While information about the trajectory groups and their costs provides useful information about the small group of offenders who account for a large proportion of offences, it does not enable crime prevention interventions to be targeted towards chronic and costly offenders. When the moderate and chronic groups were combined as chronic offenders, they represented 3.8 percent of the population and 15.8 percent of offenders. However, they accounted for 67 percent of offences and 68.6 percent of the costs. Because the residential location of chronic offenders may prove useful for targeting interventions, the proportion of the population in each POA who were chronic offenders was explored. The POA where chronic offenders resided when they first had contact with the criminal justice system was used to assign costs because of the emphasis placed on the early years of life by developmental crime prevention and ABS census statistics were used to determine the populations of POAs.

It was evident that chronic offenders were not randomly distributed, with two-thirds (n=224; 68.1%) of POAs having none or less than five percent of the 16 year old population identified as chronic offenders. One-tenth (n=33, 10.0%) of POAs had over nine percent of the population that were chronic offenders and 20.5 percent of chronic offenders came from these POAs. Most of these locations had a high proportion of Indigenous peoples in the population, were outer regional, remote or very remote locations and many faced extreme disadvantage.

Given that the residential POA when offenders first had contact with the criminal justice system was used to assign location, it was considered important to investigate offender residential mobility. About one-third (31.7%) of chronic offenders only had one POA, while one-third (32.1%) had three or more POA changes. While a significant proportion of chronic offenders were not residentially mobile, overall chronic offenders were substantially mobile in terms of the number of times they changed residential postal code after their initial contact with the criminal justice system.

Finally, the project identified communities that carried the burden of costly chronic offenders. The top 10 percent of POAs were identified based on total cost of chronic offenders and these postcodes were found to account for 40.4 percent of chronic offenders and 50.5 percent of the total cost of chronic offenders. Many of these POAs were located in regional Queensland, with each POA costing between $2.4 and $14.0m.

Implications for policy

The findings from this project indicate that chronic offenders represented a small proportion of offenders (15.9%) but accounted for a large proportion of offences (67.0%) and costs (68.6%). Three-quarters (77.5%) of chronic offenders were male, while one-third (33.8%) were Indigenous. On average, they committed 21.4 offences and had 6.7 finalised criminal justice system events. Chronic offenders were not found to be randomly distributed geographically and there was a substantial cost for some communities. The top 10 percent of POAs, where over nine percent of the population were chronic offenders, accounted for 20.5 percent of chronic offenders. The 10 percent most costly locations accounted for 50.5 percent of the total cost of chronic offenders.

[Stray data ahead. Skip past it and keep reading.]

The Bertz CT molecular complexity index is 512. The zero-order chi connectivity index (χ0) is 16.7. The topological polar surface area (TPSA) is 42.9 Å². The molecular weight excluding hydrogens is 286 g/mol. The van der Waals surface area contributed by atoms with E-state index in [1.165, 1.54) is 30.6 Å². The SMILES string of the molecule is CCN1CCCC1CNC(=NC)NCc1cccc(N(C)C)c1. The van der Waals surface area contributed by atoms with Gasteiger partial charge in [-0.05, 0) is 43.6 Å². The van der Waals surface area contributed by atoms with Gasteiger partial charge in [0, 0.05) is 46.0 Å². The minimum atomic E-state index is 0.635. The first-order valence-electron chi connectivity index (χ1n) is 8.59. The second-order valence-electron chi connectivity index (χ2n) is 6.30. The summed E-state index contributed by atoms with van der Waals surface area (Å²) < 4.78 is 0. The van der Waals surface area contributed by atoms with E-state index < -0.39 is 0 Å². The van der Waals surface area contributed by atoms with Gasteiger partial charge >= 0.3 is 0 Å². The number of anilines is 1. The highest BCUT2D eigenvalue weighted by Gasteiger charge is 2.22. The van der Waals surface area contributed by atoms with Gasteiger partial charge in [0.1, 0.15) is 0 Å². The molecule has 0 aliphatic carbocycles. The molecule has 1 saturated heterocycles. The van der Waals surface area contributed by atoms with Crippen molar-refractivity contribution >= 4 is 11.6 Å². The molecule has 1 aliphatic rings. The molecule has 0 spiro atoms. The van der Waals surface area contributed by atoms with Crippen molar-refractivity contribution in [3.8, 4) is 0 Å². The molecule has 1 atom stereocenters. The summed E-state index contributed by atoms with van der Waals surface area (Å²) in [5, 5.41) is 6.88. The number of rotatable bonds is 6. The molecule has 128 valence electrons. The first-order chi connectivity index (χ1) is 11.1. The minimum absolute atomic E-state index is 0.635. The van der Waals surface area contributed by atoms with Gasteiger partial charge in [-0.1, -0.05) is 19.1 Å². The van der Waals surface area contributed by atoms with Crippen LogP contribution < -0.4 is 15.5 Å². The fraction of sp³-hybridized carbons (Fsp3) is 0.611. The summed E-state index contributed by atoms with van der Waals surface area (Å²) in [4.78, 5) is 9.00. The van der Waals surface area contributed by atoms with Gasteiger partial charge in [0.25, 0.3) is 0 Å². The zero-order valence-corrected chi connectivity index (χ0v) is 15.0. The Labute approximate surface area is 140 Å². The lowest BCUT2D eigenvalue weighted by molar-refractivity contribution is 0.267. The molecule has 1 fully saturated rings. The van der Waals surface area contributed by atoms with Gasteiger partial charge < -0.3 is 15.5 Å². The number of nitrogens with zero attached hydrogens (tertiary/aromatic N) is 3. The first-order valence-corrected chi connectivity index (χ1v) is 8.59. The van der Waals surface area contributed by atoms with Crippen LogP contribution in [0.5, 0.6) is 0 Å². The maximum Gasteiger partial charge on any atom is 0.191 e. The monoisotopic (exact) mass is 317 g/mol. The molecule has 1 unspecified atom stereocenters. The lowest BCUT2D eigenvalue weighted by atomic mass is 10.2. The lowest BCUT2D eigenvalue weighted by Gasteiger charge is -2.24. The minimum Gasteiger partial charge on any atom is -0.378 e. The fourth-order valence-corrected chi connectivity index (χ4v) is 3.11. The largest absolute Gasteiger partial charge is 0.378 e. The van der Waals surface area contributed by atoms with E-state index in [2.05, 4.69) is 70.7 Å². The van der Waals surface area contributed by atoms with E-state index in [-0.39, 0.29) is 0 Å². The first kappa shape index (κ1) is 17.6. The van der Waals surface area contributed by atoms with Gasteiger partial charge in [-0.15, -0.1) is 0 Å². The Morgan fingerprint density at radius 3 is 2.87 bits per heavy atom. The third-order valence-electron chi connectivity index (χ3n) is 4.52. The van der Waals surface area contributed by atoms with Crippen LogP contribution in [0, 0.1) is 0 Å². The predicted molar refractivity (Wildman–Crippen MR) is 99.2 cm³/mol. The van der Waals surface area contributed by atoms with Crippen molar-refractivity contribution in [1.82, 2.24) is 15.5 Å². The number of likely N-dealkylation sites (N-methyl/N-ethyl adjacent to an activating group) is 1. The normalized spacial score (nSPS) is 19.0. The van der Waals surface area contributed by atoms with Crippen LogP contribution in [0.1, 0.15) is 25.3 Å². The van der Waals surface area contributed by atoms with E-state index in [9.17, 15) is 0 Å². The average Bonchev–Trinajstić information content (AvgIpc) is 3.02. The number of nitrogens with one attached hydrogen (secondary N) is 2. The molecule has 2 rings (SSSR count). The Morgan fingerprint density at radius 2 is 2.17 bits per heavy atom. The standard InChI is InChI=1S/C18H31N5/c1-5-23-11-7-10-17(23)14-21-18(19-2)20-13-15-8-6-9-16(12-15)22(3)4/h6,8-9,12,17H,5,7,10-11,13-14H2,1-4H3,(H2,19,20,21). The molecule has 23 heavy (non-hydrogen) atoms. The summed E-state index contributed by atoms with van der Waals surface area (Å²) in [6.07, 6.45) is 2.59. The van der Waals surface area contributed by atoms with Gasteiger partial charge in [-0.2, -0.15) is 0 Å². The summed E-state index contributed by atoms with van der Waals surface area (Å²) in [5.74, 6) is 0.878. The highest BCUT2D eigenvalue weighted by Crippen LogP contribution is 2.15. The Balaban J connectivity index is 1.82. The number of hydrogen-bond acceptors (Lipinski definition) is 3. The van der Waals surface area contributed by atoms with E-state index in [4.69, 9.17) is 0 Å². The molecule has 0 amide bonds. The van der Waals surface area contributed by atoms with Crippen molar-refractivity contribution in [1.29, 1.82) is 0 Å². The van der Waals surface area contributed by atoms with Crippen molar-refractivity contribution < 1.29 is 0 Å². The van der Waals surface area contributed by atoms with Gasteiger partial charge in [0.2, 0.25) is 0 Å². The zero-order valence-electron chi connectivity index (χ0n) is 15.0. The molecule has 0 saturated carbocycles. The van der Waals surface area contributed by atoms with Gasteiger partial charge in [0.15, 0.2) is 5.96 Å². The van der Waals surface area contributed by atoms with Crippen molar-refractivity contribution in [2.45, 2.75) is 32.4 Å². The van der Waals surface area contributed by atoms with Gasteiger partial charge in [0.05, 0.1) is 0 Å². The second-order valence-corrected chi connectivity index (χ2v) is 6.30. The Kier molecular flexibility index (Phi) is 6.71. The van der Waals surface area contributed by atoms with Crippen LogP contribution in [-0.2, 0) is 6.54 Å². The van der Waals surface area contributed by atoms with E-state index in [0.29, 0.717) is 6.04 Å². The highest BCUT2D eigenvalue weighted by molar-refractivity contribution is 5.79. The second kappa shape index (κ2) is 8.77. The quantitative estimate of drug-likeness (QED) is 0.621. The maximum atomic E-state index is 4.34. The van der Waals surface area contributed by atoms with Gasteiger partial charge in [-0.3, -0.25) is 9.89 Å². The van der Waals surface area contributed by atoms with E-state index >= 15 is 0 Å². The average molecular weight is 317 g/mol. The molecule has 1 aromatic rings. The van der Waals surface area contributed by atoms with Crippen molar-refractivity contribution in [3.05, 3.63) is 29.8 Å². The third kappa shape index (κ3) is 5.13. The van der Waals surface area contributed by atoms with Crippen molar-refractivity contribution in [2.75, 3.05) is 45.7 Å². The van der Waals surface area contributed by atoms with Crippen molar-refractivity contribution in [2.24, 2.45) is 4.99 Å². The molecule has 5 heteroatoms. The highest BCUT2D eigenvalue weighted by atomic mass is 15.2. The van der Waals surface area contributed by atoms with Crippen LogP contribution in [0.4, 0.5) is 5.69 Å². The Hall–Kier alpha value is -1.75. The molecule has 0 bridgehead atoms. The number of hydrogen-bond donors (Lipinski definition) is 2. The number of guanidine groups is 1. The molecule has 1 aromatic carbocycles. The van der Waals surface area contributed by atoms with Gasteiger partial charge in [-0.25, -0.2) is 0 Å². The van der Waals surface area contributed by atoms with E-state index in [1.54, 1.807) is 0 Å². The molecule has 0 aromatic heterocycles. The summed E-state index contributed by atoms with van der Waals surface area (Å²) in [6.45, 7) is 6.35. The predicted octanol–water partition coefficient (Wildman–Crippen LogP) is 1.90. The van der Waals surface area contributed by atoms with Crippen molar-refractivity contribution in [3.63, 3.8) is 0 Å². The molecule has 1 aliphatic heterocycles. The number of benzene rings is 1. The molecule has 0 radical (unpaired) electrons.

These findings highlight the need for urgent action. Many of the communities where a high proportion of chronic offenders first had contact with the criminal justice system had extreme social and economic disadvantage. As such, these locations may benefit from community-wide programs that target the risk factors for offending by reducing substance abuse and unemployment and improving educational levels and housing conditions (Allard 2010). International evidence indicates that addressing community-wide risk factors through Vocational and Education Training, or community economic development, may reduce offending (Burghardt et al. 2001; McCord, Widom & Crowell 2001; Sherman et al. 1997). While the extent that these programs would reduce offending by Indigenous peoples remains unknown, the Closing the Gap strategy aims to improve educational and employment outcomes for Indigenous peoples (COAG 2009). As such, the current project may provide additional information to assist decisions about which locations should be targeted to most efficiently improve outcomes and reduce Indigenous overrepresentation as offenders in the criminal justice system.

A range of programs targeting the individual and their ecological environment may also be useful for reducing Indigenous overrepresentation. Early/developmental programs include parental training, home visiting, daycare/preschool programs and home/community programs (Farrington & Welsh 2003). Multi-modular programs such as Multi-Systemic Therapy typically focus on the family and the individual’s ecological environment to address risk factors occurring in multiple domains simultaneously. These programs could be implemented in locations that were either identified as having high proportions of the population who were chronic offenders or that were identified as costly locations. They could be made available to the entire communities or could be further targeted to individuals using risk assessment tools.